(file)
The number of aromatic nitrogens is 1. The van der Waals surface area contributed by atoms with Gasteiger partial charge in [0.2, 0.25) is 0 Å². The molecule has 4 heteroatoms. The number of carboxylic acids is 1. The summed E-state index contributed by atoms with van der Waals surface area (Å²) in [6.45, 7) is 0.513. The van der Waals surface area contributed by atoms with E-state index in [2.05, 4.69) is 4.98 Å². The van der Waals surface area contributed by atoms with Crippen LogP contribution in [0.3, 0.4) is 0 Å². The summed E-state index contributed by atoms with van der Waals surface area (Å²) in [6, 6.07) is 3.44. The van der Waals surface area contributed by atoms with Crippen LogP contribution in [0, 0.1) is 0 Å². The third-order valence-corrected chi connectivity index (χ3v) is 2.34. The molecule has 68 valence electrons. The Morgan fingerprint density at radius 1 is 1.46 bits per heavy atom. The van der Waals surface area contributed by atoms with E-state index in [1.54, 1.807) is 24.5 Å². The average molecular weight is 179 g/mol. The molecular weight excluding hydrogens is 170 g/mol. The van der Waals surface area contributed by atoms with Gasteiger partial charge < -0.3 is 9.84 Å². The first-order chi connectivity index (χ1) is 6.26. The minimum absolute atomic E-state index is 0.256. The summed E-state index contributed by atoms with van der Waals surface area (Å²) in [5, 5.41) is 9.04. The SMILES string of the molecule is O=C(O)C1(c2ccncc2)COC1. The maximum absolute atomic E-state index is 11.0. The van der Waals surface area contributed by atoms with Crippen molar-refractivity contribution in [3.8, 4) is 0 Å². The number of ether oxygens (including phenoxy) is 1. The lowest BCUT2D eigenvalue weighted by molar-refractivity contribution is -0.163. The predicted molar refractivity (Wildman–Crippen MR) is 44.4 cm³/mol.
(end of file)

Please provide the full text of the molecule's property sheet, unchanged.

The number of aromatic nitrogens is 1. The van der Waals surface area contributed by atoms with Gasteiger partial charge in [0.2, 0.25) is 0 Å². The molecule has 4 heteroatoms. The number of carboxylic acids is 1. The summed E-state index contributed by atoms with van der Waals surface area (Å²) in [6.45, 7) is 0.513. The van der Waals surface area contributed by atoms with E-state index in [2.05, 4.69) is 4.98 Å². The van der Waals surface area contributed by atoms with Crippen LogP contribution in [0.3, 0.4) is 0 Å². The summed E-state index contributed by atoms with van der Waals surface area (Å²) in [6, 6.07) is 3.44. The van der Waals surface area contributed by atoms with Crippen LogP contribution in [0, 0.1) is 0 Å². The third-order valence-corrected chi connectivity index (χ3v) is 2.34. The molecule has 68 valence electrons. The Morgan fingerprint density at radius 1 is 1.46 bits per heavy atom. The van der Waals surface area contributed by atoms with E-state index in [1.54, 1.807) is 24.5 Å². The average molecular weight is 179 g/mol. The molecular weight excluding hydrogens is 170 g/mol. The van der Waals surface area contributed by atoms with Gasteiger partial charge < -0.3 is 9.84 Å². The first-order chi connectivity index (χ1) is 6.26. The minimum absolute atomic E-state index is 0.256. The summed E-state index contributed by atoms with van der Waals surface area (Å²) in [5, 5.41) is 9.04. The SMILES string of the molecule is O=C(O)C1(c2ccncc2)COC1. The maximum absolute atomic E-state index is 11.0. The van der Waals surface area contributed by atoms with Crippen molar-refractivity contribution in [3.8, 4) is 0 Å². The number of ether oxygens (including phenoxy) is 1. The lowest BCUT2D eigenvalue weighted by molar-refractivity contribution is -0.163. The predicted molar refractivity (Wildman–Crippen MR) is 44.4 cm³/mol.